Extending the Network: Remote-Access Tools
Basically, remote-access tools serve the function of allowing users outside a local network to log into, access and use resources on that network as if they were locally attached. Historically, remote access developed as a technology to permit users to dial into specific banks of modems attached to a server that would permit them to set up virtual network sessions through the dial-in connection. They could either access resources only on the dial-in server (limited remote access), or they could interact with any network resources available through that server as if they were logged in on a PC attached to the network.
For reasons primarily related to low-bandwidth connections, some remote-access implementations created an interesting software architecture (plus associated hardware, in some special cases). Remote-access sessions were designed to move only mouse movements and keyboard input from the remote-user side of the connection, and only to move screen updates (and in some special cases, other data or file transfers) from the server side of the connection. This kept the amount of data moving between client and server to a minimum and enabled users to function more or less normally, as if they really did have a local connection. On the server side, this could mean setting up virtual machines on a one-per-user basis, so that basically, the server would emulate a separate, distinct virtual computer for each user and supply the CPU horsepower, memory, storage and networking access for each machine as needed. More specialized implementations included “PC on a card” hardware, so that remote users actually took control over a real PC inside the server instead of a virtual emulation. Either way, users could log into, access and interact with applications, file stores, other servers and even printers as if they were plugged right into the local network.
Remote access can have other meanings as well. One popular interpretation of the term describes a scenario where a remote user on a laptop or other mobile computing device establishes a connection with his primary desktop to access files, run applications and perform other activities as if he were sitting in front of the primary machine. Also known as “remote control software,” this sort of thing usually falls outside more stringent interpretations of remote access. While many products offer this kind of functionality (for example, Symantec’s PCAnywhere, LapLink or Microsoft’s Remote Desktop Connection), most of them do not offer full-blown Web-based, virtual-private-network-(VPN)-based implementations that feature strong authentication and encryption capabilities as well. That’s why only two products in that category are mentioned in the list of top remote-access tools: Citrix Online’s GoToMyPC and NetOp RemoteControl. The Citrix product is included because of strong security, an elegant implementation (any Web-capable client will do) and a very compact implementation. NetOp Remote Control gets the nod because of strong security, easy deployment and use across all kinds of connections, and support for Windows, Macintosh, Linux/UNIX, Solaris and legacy systems. Nevertheless, lots of alternatives abound.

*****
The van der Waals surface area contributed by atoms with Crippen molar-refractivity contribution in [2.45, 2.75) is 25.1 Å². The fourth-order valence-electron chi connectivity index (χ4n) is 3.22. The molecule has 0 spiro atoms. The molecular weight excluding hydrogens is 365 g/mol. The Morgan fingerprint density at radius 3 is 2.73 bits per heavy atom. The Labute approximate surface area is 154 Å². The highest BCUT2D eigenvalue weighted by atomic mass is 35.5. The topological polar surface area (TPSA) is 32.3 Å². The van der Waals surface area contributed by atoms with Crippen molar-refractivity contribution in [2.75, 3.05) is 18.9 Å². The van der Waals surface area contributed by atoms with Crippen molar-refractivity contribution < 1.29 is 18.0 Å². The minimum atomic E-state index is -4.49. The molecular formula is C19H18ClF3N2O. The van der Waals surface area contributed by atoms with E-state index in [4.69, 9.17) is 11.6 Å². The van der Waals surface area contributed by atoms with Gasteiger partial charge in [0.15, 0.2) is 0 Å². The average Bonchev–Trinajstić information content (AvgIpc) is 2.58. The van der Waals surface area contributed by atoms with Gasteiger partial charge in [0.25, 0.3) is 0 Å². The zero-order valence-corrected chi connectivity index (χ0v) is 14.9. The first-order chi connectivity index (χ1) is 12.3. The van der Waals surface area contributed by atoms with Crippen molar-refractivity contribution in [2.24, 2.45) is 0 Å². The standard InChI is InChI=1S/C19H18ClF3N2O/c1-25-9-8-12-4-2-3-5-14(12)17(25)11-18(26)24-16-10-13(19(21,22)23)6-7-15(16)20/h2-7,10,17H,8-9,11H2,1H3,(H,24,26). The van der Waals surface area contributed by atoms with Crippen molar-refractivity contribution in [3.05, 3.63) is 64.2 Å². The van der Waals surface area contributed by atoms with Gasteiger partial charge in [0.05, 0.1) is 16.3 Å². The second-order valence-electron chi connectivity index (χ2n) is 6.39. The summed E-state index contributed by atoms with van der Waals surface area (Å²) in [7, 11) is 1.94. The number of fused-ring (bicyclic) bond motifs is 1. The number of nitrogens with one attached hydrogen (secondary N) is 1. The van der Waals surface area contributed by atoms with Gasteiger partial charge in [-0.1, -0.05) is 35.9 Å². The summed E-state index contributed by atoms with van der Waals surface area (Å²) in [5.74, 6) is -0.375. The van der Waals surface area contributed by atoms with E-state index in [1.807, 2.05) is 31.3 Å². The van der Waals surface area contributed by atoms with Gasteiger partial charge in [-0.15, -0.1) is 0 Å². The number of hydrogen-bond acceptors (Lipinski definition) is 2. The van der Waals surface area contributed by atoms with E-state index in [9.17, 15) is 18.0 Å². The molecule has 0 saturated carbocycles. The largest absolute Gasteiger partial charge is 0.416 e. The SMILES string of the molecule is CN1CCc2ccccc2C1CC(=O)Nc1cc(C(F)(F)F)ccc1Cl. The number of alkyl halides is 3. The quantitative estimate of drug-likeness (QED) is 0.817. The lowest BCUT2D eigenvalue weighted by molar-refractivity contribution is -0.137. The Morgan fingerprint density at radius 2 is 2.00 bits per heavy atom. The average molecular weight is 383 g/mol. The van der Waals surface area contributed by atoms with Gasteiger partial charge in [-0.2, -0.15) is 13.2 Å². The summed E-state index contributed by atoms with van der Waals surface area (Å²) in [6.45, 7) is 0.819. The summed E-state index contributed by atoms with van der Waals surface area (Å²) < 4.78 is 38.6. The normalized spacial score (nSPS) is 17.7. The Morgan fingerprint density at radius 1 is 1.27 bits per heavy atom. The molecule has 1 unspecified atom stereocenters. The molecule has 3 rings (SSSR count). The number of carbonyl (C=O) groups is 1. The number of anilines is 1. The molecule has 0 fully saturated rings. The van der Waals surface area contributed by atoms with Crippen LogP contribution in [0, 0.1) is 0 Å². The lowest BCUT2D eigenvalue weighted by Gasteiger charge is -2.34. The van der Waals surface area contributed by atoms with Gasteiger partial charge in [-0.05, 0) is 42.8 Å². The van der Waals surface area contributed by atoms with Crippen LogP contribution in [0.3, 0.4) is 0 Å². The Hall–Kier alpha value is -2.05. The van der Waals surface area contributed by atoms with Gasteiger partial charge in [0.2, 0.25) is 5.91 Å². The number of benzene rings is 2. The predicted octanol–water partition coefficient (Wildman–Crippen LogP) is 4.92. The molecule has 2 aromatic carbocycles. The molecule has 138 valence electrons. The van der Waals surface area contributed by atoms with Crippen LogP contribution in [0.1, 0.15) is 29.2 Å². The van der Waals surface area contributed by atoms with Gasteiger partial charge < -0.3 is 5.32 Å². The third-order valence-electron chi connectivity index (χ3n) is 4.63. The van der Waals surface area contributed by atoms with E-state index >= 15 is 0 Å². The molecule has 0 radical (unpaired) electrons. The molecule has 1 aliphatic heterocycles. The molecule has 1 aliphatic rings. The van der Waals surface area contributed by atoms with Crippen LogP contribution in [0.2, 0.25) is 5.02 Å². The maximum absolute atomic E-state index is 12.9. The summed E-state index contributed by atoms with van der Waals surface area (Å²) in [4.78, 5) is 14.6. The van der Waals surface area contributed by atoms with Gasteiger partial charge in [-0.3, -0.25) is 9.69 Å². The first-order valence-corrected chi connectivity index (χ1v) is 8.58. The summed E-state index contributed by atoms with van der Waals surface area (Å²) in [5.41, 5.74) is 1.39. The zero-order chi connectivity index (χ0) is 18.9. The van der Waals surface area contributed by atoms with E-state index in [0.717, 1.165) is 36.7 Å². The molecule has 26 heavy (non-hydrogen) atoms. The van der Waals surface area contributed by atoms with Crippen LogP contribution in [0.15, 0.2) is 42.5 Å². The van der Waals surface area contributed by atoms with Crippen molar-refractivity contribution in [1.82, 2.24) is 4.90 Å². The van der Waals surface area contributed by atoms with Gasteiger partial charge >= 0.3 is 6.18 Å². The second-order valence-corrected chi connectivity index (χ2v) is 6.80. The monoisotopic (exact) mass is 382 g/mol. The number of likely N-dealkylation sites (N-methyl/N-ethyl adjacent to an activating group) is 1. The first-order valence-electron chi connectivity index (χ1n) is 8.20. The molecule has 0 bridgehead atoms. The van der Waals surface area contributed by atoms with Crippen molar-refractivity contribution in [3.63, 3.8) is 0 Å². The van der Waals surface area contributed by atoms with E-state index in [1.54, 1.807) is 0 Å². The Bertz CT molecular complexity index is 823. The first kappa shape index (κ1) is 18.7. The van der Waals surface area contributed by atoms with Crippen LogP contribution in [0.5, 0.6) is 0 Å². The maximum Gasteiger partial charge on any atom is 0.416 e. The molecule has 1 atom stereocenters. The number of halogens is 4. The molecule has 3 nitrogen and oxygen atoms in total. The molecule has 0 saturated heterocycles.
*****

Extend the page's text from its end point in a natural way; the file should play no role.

Some of the companies that played heavily in this space are still quite active in the remote-access world, but their offerings, their typical avenues for remote access and the platforms they support have changed dramatically. Microsoft’s Remote Access Server (RAS), which began life as a dial-in-only solution, adapted by adding Internet access and channel aggregation capability on the server side. Today, the corresponding service is known as the Routing and Remote Access Service (sometimes abbreviated as RRAS) and includes both dial-in support for those who still need it and VPN-based access for those who wish to establish remote-access connections over the Internet. Along the way, Microsoft has considerably strengthened security for remote connections, upping its use of more secure protocols (IPSec), authentication mechanisms (RADIUS and/or Kerberos), encryption mechanisms and so forth.